Sunday, March 20, 2016

LIQUID SKULLS “Rituals” (ERR Recordings)



Liquid Skulls, aka Jimmy Spice from Little Rock, Arkansas, is a holdout from the short-lived chillwave scene, which bloomed in basements and bedrooms and apartments across the world in the halcyon days of 2009-2011 (roughly). For those of you who have forgotten about it, or for those of you who have decided that stupid genre depictions by the media (hey, I’m media!) are best left unremembered in the first place, let me give you a recap. Chillwave is kinda chill, kinda wavy, and mainly created with synths and drum machines. It’s pop music for solo goths. Or something along those lines.

So yeah, Liquid Skulls is a genre vet, and that’s OK – the freak flag is still flyin’ for ol’ Jimmy, and his synths and computer patches and programs remain dust free and in use. Which is great for all of us who thought chillwave got a bad rap (I’m an unabashed fan, so shut up), because Liquid Skulls never left the scene, and never compromised his vision. So here, on Rituals, Jimmy Spice’s new tape for Paris-based ERR Recordings, we get all the chiming analog synths, frigid atmospheres, and noir soundscapes you might come to expect from the long-running project. It’s like MillionYoung and Mickey Mickey Rourke had a baby and named it according to one of their dark overlords, Lord Liquid Skull … or, maybe that’s not how it happened. Still, there were clearly some underhanded deeds that brought about this music’s recording … some, rituals, perhaps? Maybe not.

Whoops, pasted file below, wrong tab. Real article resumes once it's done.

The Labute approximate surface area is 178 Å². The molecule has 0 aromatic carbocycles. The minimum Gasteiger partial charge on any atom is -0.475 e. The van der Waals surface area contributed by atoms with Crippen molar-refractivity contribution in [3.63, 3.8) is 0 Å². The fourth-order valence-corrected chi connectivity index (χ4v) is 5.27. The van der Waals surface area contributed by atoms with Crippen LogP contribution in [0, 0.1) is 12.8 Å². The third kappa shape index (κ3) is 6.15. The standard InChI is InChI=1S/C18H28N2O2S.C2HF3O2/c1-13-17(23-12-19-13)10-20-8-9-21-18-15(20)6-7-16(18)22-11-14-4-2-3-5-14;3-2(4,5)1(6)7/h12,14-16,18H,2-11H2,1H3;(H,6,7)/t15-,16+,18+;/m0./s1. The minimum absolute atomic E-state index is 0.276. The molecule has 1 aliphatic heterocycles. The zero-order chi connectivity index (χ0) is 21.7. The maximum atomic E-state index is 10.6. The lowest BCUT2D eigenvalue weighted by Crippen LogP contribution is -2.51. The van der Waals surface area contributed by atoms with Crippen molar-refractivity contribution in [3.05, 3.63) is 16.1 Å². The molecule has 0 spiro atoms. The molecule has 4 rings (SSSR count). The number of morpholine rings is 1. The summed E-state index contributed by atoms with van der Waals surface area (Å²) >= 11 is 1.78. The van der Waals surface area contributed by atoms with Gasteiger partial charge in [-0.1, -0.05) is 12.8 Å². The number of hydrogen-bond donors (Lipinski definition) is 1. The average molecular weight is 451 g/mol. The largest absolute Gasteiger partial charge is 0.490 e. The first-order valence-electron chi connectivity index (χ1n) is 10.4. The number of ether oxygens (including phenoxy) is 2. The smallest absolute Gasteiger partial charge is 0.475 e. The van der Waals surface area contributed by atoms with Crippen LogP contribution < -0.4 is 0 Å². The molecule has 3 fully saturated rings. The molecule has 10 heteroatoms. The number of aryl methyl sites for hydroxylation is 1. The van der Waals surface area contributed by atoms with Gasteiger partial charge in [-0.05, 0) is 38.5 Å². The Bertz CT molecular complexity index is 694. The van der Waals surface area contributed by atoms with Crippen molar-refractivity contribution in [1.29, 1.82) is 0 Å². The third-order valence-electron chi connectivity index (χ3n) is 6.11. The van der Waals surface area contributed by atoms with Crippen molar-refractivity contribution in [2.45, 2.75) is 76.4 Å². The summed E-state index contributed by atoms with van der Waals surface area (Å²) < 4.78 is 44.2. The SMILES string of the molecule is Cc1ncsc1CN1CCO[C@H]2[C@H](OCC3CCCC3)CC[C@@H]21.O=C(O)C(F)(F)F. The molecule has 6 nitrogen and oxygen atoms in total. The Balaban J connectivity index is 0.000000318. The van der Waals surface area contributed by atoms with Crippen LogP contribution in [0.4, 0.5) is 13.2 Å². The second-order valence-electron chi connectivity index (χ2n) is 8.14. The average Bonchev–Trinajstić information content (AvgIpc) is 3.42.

What I really like about this tape is the mood it conveys without overwhelming the listener with clichéd moves or redundant lyrics. At least I don’t think so – I can’t understand the lyrics (they’re cloaked in effects), and that’s always a good thing for me (for those who don’t know, I can get by without lyrics at all, thanks very much). The tunes are emotional without devolving into “emo,” and there’s an undercurrent that the ritualistic behavior implied by the title is both a nod to the everyday weirdness of one’s own life (and a backlash against it) and a more supernatural, intense, and yearning ritualistic idea to remove oneself from that path. As silly as perhaps the idea of “rituals” are, they’re certainly ingrained into the human psyche, and they run the gamut from normal to weird, depending on perspective and perception. Jimmy Spice makes both “normal” and “weird” music here, marrying the conventional to the odd, the unusual. He’s the Winona Ryder of Beetlejuice persevering years later after the world has moved on, but in touch with something other than the everyday. Except instead of actual ghosts, it’s late-00s synthesizer music. I’m cool with that!



--Ryan Masteller

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